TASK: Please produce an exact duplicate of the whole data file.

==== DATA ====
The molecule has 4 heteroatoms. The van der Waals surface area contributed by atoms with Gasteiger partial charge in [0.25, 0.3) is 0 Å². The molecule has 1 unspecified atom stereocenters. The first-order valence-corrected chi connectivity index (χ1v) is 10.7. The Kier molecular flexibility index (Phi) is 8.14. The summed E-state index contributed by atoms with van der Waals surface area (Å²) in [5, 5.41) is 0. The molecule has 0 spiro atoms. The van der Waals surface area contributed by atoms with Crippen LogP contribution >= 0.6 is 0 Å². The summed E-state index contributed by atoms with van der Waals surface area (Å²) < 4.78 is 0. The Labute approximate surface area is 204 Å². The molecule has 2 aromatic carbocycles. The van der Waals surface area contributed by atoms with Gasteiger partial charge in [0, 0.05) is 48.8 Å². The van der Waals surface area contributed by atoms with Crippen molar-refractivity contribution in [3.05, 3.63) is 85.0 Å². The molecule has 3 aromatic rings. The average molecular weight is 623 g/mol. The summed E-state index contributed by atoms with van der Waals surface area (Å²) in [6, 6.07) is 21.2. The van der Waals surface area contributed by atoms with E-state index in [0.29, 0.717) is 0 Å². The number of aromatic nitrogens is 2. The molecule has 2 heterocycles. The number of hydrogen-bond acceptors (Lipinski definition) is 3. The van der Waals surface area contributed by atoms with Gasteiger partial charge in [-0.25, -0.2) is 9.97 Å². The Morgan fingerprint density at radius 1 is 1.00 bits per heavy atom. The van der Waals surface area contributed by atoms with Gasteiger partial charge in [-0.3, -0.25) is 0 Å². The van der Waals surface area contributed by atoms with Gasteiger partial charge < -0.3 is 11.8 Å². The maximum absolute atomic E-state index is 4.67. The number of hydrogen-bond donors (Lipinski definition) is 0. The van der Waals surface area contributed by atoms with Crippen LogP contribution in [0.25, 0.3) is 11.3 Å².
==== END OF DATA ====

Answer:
The molecule has 4 heteroatoms. The van der Waals surface area contributed by atoms with Gasteiger partial charge in [0.25, 0.3) is 0 Å². The molecule has 1 unspecified atom stereocenters. The first-order valence-corrected chi connectivity index (χ1v) is 10.7. The Kier molecular flexibility index (Phi) is 8.14. The summed E-state index contributed by atoms with van der Waals surface area (Å²) in [5, 5.41) is 0. The molecule has 0 spiro atoms. The van der Waals surface area contributed by atoms with Crippen LogP contribution >= 0.6 is 0 Å². The summed E-state index contributed by atoms with van der Waals surface area (Å²) < 4.78 is 0. The Labute approximate surface area is 204 Å². The molecule has 2 aromatic carbocycles. The van der Waals surface area contributed by atoms with Gasteiger partial charge in [0, 0.05) is 48.8 Å². The van der Waals surface area contributed by atoms with Crippen molar-refractivity contribution in [3.05, 3.63) is 85.0 Å². The molecule has 3 aromatic rings. The average molecular weight is 623 g/mol. The summed E-state index contributed by atoms with van der Waals surface area (Å²) in [6, 6.07) is 21.2. The van der Waals surface area contributed by atoms with E-state index in [0.29, 0.717) is 0 Å². The number of aromatic nitrogens is 2. The molecule has 2 heterocycles. The number of hydrogen-bond acceptors (Lipinski definition) is 3. The van der Waals surface area contributed by atoms with Gasteiger partial charge in [-0.25, -0.2) is 9.97 Å². The Morgan fingerprint density at radius 1 is 1.00 bits per heavy atom. The van der Waals surface area contributed by atoms with Gasteiger partial charge in [-0.3, -0.25) is 0 Å². The van der Waals surface area contributed by atoms with Gasteiger partial charge < -0.3 is 11.8 Å². The maximum absolute atomic E-state index is 4.67. The number of hydrogen-bond donors (Lipinski definition) is 0. The van der Waals surface area contributed by atoms with Crippen LogP contribution in [0.25, 0.3) is 11.3 Å².